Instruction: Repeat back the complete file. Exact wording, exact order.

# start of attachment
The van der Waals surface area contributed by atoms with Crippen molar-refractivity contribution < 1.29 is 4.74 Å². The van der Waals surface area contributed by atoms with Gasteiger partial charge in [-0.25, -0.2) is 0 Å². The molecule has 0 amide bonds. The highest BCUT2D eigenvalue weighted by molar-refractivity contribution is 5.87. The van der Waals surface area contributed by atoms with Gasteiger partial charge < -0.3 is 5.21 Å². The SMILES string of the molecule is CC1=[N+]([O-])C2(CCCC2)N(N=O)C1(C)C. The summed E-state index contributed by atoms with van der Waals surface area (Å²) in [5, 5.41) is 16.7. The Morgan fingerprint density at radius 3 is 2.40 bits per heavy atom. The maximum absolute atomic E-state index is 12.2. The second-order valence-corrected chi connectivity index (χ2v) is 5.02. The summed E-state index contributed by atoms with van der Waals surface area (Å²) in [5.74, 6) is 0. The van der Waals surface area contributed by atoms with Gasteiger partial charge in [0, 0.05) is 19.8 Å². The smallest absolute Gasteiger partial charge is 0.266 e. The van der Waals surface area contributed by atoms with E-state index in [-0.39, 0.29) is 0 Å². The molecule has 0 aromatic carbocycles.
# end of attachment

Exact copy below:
The van der Waals surface area contributed by atoms with Crippen molar-refractivity contribution < 1.29 is 4.74 Å². The van der Waals surface area contributed by atoms with Gasteiger partial charge in [-0.25, -0.2) is 0 Å². The molecule has 0 amide bonds. The highest BCUT2D eigenvalue weighted by molar-refractivity contribution is 5.87. The van der Waals surface area contributed by atoms with Gasteiger partial charge < -0.3 is 5.21 Å². The SMILES string of the molecule is CC1=[N+]([O-])C2(CCCC2)N(N=O)C1(C)C. The summed E-state index contributed by atoms with van der Waals surface area (Å²) in [5, 5.41) is 16.7. The Morgan fingerprint density at radius 3 is 2.40 bits per heavy atom. The maximum absolute atomic E-state index is 12.2. The second-order valence-corrected chi connectivity index (χ2v) is 5.02. The summed E-state index contributed by atoms with van der Waals surface area (Å²) in [5.74, 6) is 0. The van der Waals surface area contributed by atoms with Gasteiger partial charge in [0, 0.05) is 19.8 Å². The smallest absolute Gasteiger partial charge is 0.266 e. The van der Waals surface area contributed by atoms with E-state index in [-0.39, 0.29) is 0 Å². The molecule has 0 aromatic carbocycles.